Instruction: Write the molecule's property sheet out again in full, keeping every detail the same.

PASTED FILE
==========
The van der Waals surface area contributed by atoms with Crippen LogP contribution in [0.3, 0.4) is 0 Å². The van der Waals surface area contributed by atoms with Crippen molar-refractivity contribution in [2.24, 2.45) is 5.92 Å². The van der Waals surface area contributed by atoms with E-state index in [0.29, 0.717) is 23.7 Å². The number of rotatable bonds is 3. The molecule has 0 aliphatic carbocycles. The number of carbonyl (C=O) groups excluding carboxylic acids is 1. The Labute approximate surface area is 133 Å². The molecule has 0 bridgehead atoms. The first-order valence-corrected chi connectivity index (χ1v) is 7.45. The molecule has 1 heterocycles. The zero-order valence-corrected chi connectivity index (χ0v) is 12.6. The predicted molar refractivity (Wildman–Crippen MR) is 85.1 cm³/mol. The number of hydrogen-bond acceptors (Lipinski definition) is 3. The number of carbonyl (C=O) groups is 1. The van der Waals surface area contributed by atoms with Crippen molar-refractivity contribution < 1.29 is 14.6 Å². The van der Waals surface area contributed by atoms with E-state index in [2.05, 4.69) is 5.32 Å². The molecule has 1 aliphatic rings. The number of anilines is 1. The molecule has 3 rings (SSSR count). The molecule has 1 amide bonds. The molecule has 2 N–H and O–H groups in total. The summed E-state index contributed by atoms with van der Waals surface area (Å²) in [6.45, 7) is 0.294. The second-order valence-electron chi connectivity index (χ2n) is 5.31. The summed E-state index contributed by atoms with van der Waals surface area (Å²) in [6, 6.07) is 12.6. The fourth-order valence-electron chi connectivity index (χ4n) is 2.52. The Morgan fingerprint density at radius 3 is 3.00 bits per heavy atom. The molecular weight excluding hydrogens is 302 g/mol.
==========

The van der Waals surface area contributed by atoms with Crippen LogP contribution in [0.3, 0.4) is 0 Å². The van der Waals surface area contributed by atoms with Crippen molar-refractivity contribution in [2.24, 2.45) is 5.92 Å². The van der Waals surface area contributed by atoms with E-state index in [0.29, 0.717) is 23.7 Å². The number of rotatable bonds is 3. The molecule has 0 aliphatic carbocycles. The number of carbonyl (C=O) groups excluding carboxylic acids is 1. The Labute approximate surface area is 133 Å². The molecule has 0 bridgehead atoms. The first-order valence-corrected chi connectivity index (χ1v) is 7.45. The molecule has 1 heterocycles. The zero-order valence-corrected chi connectivity index (χ0v) is 12.6. The predicted molar refractivity (Wildman–Crippen MR) is 85.1 cm³/mol. The number of hydrogen-bond acceptors (Lipinski definition) is 3. The number of carbonyl (C=O) groups is 1. The van der Waals surface area contributed by atoms with Crippen molar-refractivity contribution < 1.29 is 14.6 Å². The van der Waals surface area contributed by atoms with E-state index in [2.05, 4.69) is 5.32 Å². The molecule has 1 aliphatic rings. The number of anilines is 1. The molecule has 3 rings (SSSR count). The molecule has 1 amide bonds. The molecule has 2 N–H and O–H groups in total. The summed E-state index contributed by atoms with van der Waals surface area (Å²) in [6.45, 7) is 0.294. The second-order valence-electron chi connectivity index (χ2n) is 5.31. The summed E-state index contributed by atoms with van der Waals surface area (Å²) in [6, 6.07) is 12.6. The fourth-order valence-electron chi connectivity index (χ4n) is 2.52. The Morgan fingerprint density at radius 3 is 3.00 bits per heavy atom. The molecular weight excluding hydrogens is 302 g/mol.